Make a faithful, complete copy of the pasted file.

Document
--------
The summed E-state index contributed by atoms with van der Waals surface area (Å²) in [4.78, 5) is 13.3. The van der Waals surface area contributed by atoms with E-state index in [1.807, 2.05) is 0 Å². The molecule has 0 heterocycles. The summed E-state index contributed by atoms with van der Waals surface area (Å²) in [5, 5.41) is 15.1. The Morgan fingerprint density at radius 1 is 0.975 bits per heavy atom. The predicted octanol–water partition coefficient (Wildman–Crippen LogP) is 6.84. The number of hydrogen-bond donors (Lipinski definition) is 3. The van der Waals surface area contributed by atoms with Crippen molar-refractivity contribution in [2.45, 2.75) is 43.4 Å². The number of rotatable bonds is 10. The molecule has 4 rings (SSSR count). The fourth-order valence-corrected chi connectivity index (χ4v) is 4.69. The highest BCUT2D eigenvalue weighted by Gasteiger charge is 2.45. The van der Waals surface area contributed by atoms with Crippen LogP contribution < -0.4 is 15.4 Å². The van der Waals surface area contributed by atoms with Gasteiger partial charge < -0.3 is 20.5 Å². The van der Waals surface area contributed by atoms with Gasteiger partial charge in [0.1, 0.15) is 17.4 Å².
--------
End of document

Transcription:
The summed E-state index contributed by atoms with van der Waals surface area (Å²) in [4.78, 5) is 13.3. The van der Waals surface area contributed by atoms with E-state index in [1.807, 2.05) is 0 Å². The molecule has 0 heterocycles. The summed E-state index contributed by atoms with van der Waals surface area (Å²) in [5, 5.41) is 15.1. The Morgan fingerprint density at radius 1 is 0.975 bits per heavy atom. The predicted octanol–water partition coefficient (Wildman–Crippen LogP) is 6.84. The number of hydrogen-bond donors (Lipinski definition) is 3. The van der Waals surface area contributed by atoms with Crippen molar-refractivity contribution in [2.45, 2.75) is 43.4 Å². The number of rotatable bonds is 10. The molecule has 4 rings (SSSR count). The fourth-order valence-corrected chi connectivity index (χ4v) is 4.69. The highest BCUT2D eigenvalue weighted by Gasteiger charge is 2.45. The van der Waals surface area contributed by atoms with Crippen LogP contribution < -0.4 is 15.4 Å². The van der Waals surface area contributed by atoms with Gasteiger partial charge < -0.3 is 20.5 Å². The van der Waals surface area contributed by atoms with Gasteiger partial charge in [0.1, 0.15) is 17.4 Å².